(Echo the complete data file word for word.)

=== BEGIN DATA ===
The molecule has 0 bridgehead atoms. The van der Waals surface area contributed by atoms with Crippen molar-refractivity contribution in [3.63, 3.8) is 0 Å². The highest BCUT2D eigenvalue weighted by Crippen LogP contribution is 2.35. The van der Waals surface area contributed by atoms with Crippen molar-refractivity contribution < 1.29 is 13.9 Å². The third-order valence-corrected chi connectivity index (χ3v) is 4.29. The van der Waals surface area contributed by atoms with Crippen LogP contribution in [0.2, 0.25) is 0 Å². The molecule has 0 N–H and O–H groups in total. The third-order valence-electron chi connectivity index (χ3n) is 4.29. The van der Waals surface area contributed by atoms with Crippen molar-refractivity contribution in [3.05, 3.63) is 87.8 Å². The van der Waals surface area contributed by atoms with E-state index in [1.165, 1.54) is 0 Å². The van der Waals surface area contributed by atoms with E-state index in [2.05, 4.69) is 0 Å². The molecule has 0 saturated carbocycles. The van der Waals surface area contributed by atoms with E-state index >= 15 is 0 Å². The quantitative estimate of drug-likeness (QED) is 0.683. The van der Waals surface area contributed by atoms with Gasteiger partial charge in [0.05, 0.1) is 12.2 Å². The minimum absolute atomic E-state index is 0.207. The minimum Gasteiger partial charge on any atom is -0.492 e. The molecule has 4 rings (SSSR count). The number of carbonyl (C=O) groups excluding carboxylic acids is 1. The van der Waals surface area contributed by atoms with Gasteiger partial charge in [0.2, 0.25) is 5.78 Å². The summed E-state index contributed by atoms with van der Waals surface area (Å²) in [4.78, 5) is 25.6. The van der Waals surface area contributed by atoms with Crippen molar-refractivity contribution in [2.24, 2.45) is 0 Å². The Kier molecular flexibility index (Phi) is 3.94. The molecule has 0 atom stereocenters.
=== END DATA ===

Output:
The molecule has 0 bridgehead atoms. The van der Waals surface area contributed by atoms with Crippen molar-refractivity contribution in [3.63, 3.8) is 0 Å². The highest BCUT2D eigenvalue weighted by Crippen LogP contribution is 2.35. The van der Waals surface area contributed by atoms with Crippen molar-refractivity contribution < 1.29 is 13.9 Å². The third-order valence-corrected chi connectivity index (χ3v) is 4.29. The van der Waals surface area contributed by atoms with Crippen LogP contribution in [0.2, 0.25) is 0 Å². The molecule has 0 N–H and O–H groups in total. The third-order valence-electron chi connectivity index (χ3n) is 4.29. The van der Waals surface area contributed by atoms with Crippen molar-refractivity contribution in [3.05, 3.63) is 87.8 Å². The van der Waals surface area contributed by atoms with E-state index in [1.165, 1.54) is 0 Å². The van der Waals surface area contributed by atoms with E-state index in [2.05, 4.69) is 0 Å². The molecule has 0 saturated carbocycles. The van der Waals surface area contributed by atoms with E-state index >= 15 is 0 Å². The quantitative estimate of drug-likeness (QED) is 0.683. The van der Waals surface area contributed by atoms with Gasteiger partial charge in [0.05, 0.1) is 12.2 Å². The minimum absolute atomic E-state index is 0.207. The minimum Gasteiger partial charge on any atom is -0.492 e. The molecule has 4 rings (SSSR count). The number of carbonyl (C=O) groups excluding carboxylic acids is 1. The van der Waals surface area contributed by atoms with Gasteiger partial charge in [0.2, 0.25) is 5.78 Å². The summed E-state index contributed by atoms with van der Waals surface area (Å²) in [4.78, 5) is 25.6. The van der Waals surface area contributed by atoms with Crippen molar-refractivity contribution in [2.24, 2.45) is 0 Å². The Kier molecular flexibility index (Phi) is 3.94. The molecule has 0 atom stereocenters.